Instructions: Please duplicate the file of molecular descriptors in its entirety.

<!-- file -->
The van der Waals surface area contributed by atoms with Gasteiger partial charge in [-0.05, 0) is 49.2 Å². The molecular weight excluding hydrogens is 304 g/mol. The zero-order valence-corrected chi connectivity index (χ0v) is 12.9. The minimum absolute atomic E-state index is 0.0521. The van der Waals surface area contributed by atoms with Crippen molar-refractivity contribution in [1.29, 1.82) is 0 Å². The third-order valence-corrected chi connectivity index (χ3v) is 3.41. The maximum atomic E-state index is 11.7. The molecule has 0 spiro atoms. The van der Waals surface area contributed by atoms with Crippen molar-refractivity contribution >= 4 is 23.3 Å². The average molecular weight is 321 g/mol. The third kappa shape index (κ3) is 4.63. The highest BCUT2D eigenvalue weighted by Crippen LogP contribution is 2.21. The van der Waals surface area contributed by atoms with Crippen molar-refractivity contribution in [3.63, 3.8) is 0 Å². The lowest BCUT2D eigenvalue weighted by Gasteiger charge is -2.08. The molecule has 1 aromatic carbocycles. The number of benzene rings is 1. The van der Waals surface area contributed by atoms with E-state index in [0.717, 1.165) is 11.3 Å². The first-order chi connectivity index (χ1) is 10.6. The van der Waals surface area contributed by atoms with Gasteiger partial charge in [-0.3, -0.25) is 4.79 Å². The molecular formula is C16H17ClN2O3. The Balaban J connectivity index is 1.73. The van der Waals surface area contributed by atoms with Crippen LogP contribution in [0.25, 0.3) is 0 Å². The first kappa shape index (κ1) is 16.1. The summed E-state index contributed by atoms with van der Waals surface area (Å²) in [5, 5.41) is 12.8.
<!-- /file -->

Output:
The van der Waals surface area contributed by atoms with Gasteiger partial charge in [-0.05, 0) is 49.2 Å². The molecular weight excluding hydrogens is 304 g/mol. The zero-order valence-corrected chi connectivity index (χ0v) is 12.9. The minimum absolute atomic E-state index is 0.0521. The van der Waals surface area contributed by atoms with Crippen molar-refractivity contribution in [1.29, 1.82) is 0 Å². The third-order valence-corrected chi connectivity index (χ3v) is 3.41. The maximum atomic E-state index is 11.7. The molecule has 0 spiro atoms. The van der Waals surface area contributed by atoms with Crippen molar-refractivity contribution >= 4 is 23.3 Å². The average molecular weight is 321 g/mol. The third kappa shape index (κ3) is 4.63. The highest BCUT2D eigenvalue weighted by Crippen LogP contribution is 2.21. The van der Waals surface area contributed by atoms with Crippen molar-refractivity contribution in [3.63, 3.8) is 0 Å². The lowest BCUT2D eigenvalue weighted by Gasteiger charge is -2.08. The molecule has 1 aromatic carbocycles. The number of benzene rings is 1. The van der Waals surface area contributed by atoms with E-state index in [0.717, 1.165) is 11.3 Å². The first-order chi connectivity index (χ1) is 10.6. The van der Waals surface area contributed by atoms with Gasteiger partial charge in [-0.3, -0.25) is 4.79 Å². The molecular formula is C16H17ClN2O3. The Balaban J connectivity index is 1.73. The van der Waals surface area contributed by atoms with Crippen LogP contribution in [0.25, 0.3) is 0 Å². The first kappa shape index (κ1) is 16.1. The summed E-state index contributed by atoms with van der Waals surface area (Å²) in [5, 5.41) is 12.8.